Actually, I am going to an engagement party next week, where I consider the lighting to be somewhat low. So do you have any tips on how best to take photographs at a wedding/engagement type of environment (I am thinking of the typical lighting you may have at a hotel)?
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Old Dec 10, 2006, 3:06 PM   #5
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photino wrote:
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Hi Rjseeney,

From your message, can one infer that if the shutter speed is high (fast), then VR doesn't really do anything! Because I also don't really see any difference between VR off and VR on.

Actually, I am going to an engagement party next week, where I consider the lighting to be somewhat low. So do you have any tips on how best to take photographs at a wedding/engagement type of environment (I am thinking of the typical lighting you may have at a hotel)?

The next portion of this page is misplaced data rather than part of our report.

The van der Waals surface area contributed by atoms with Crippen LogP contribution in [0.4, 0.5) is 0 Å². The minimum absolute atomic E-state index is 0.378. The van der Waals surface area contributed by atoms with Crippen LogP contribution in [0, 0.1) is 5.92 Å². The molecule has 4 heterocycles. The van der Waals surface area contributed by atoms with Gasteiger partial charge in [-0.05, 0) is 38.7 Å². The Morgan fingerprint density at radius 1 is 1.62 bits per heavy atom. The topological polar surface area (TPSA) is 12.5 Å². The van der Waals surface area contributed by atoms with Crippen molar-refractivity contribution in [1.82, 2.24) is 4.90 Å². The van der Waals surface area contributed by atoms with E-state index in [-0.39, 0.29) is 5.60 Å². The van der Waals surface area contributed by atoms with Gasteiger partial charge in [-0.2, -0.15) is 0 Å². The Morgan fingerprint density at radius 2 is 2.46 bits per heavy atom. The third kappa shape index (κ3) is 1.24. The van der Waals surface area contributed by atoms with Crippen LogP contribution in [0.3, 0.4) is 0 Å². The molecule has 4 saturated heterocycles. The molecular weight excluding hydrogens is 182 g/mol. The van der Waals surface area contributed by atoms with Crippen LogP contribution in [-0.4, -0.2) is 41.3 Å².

Toss the VR, get a prime f1.8 or zoom f2.8, And an external flash
Theres no way f3.5 - 5.6 are going to freeze people's faces if the lighting is anything less than optimal. You can overpower the pictures with the flash, but then you won't get decent fill lighting, Even on "slow" flash shutter speeds you will get shadowy edges after you take the picture because although you might not move, people in your shot will.

I did a wedding as a backup and only used my 50mm f1.8 and sb-600, I tried to use the 10-20mm sigma (and 18-200 outside (it was late and overcast and even on ISO 1600 I couldn't get fast enough shutter speeds).
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Old Dec 11, 2006, 1:00 AM   #6
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You guys who don't see the VR working must have really steady hands! (Good for you!)

When I set my lens to 200mm, I can see that no matter how hard I try, the image is NOT completely steady while looking at the viewfinder. I notice the "shake". Once I click half-way on the shutter button to activate VR, the viewfinder becomes much steadier!

So I do notice VR working live!

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Old Dec 11, 2006, 8:10 AM   #7
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I didn't say Vr didn't work. If given a choice, I'd rather shoot with VR than without. It's just that Vr doesn't work in all situations. The ability to see its effects live, is a big advantage of in lens situations.